Absolutely. My favorite scene (or scenes?) would have to be any time we get to see Benji, our protagonist, go feral—snarling, bloodthirsty, barely human at all. Watching a trans kid become so unhinged with rage that he leaves carnage in his wake is an instant shot of catharsis, and I reveled in the chance to express a fury that goes beyond words. No consequences, no backlash, just pure violence that comes from a place deep in the lizard brain. He becomes what my younger self always wanted to be, and who am I to deny that kid anything?
As for the toughest, though, that would have to be the arson chapter; yeah, that one. Action scenes are hard to write on a good day, let alone one that’s nearly ten pages long. I couldn’t nail it on a craft level until I ripped it up and wrote it from the ground up a dozen times. There are only so many words for fire. And for blood. And flesh. And—you get the idea.
Writing about this stuff can dig up some intense emotions and even be triggering! Heck, you’ve got a whole list of content warnings and an introductory page of kind words available for people who just want to read Hell Followed. You also recently tweeted that your next project is even more emotionally taxing to write. As a creative individual, what have you learned during this period about taking care of yourself during and after the creation and revising process? How do you begin to do this?
Here’s the neat part—I don’t know.
Okay, but seriously, I have a really high tolerance for terrible things. (I mean, look at what was going on in my head as a kid.) I know that the topics in Hell Followed with Us are heavy, even brutal, but none of it ever got under my skin. So it was a shock when I started working on my current project and came upon a scene that made me feel…weird. I was having fun writing it and am extremely proud of how horrible the moment is, but for the first time, I realized I needed to take a break because it was getting to me.
And that was, what, last week? This is new territory I’m treading. I know I need to start preparing, because the story only gets worse from here. It is full of obscene cruelty towards an autistic trans kid based directly on myself. But I’m lucky in that I have a calm life, hobbies that let me disconnect for a while, and a fiancée who keeps an eye on me (thanks, babe). I suspect they’ll keep me in one piece somehow.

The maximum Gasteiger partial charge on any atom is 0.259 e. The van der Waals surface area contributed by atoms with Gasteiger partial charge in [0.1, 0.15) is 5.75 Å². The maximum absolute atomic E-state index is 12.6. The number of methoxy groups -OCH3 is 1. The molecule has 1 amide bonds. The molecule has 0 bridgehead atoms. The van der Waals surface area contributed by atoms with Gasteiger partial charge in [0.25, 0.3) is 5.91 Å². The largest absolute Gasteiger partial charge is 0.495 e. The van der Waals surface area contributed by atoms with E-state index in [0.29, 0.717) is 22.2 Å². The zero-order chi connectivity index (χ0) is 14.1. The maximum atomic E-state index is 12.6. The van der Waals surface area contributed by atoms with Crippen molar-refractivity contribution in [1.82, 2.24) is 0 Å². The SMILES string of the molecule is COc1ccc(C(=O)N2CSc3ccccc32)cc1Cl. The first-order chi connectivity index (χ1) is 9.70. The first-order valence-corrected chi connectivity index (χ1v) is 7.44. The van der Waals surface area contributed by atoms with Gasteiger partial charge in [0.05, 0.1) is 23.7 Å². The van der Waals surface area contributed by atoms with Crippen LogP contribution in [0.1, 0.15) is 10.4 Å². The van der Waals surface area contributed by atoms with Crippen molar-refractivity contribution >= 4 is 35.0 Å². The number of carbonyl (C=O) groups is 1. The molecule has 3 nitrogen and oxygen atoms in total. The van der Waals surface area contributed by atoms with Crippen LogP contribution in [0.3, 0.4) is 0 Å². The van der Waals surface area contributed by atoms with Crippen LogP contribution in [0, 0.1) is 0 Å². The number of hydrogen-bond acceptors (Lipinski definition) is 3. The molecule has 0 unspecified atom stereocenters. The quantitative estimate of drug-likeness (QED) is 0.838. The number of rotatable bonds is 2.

Contemporary trans politics often strategically understands transness as positive and creative. In fighting for rights, access, and understanding, it’s shrewd to talk about transness as beautiful and uplifting, and to translate it into recognizable, positive terms. This book is so powerful because it understands that seeing transness in monstrosity and/or unrecognizability is freeing. If body horror plays on our anxiety by facing us with disruptive imagery, how can this horror genre alleviate or lean into anxiety during these current uncertain times for young trans readers?
Ooh, this is a good question. Body horror as self-empowerment is a key theme of a lot of my work. We’re all just sacks of meat, after all, and there is nothing inherently sacred about the body you’re “born” with. It becomes sacred when you adjust it, accommodate it, and accept it.
I’ll admit that it does lean into the anxiety: from my experience, trans men are accused of being “mutilated women,” and Hell Followed with Us is nothing if not 400 pages of mutilation of a trans boy’s body. There’s a bit of worry there—what if I’m playing into anti-trans rhetoric, portraying trans people as disgusting, dangerous less-than-humans? But it’s also a reclamation of that idea. If people want so, so badly to see us as monsters, what’s stopping us from becoming monsters if we want to? Monster is subjective, after all. What one side sees as disgusting, another may see as a source of protection. What if we use those teeth and claws to defend our young and vulnerable? What if we accept that, sometimes, being trans is confusing and strange, so that those words can no longer be used to hurt us? There’s power in taking it back. I want to take it back, and I want young trans readers to feel like they can too.
What was the publishing process like for you as a debut novelist? How did it feel, catching the eye of your agency and Peachtree Teen?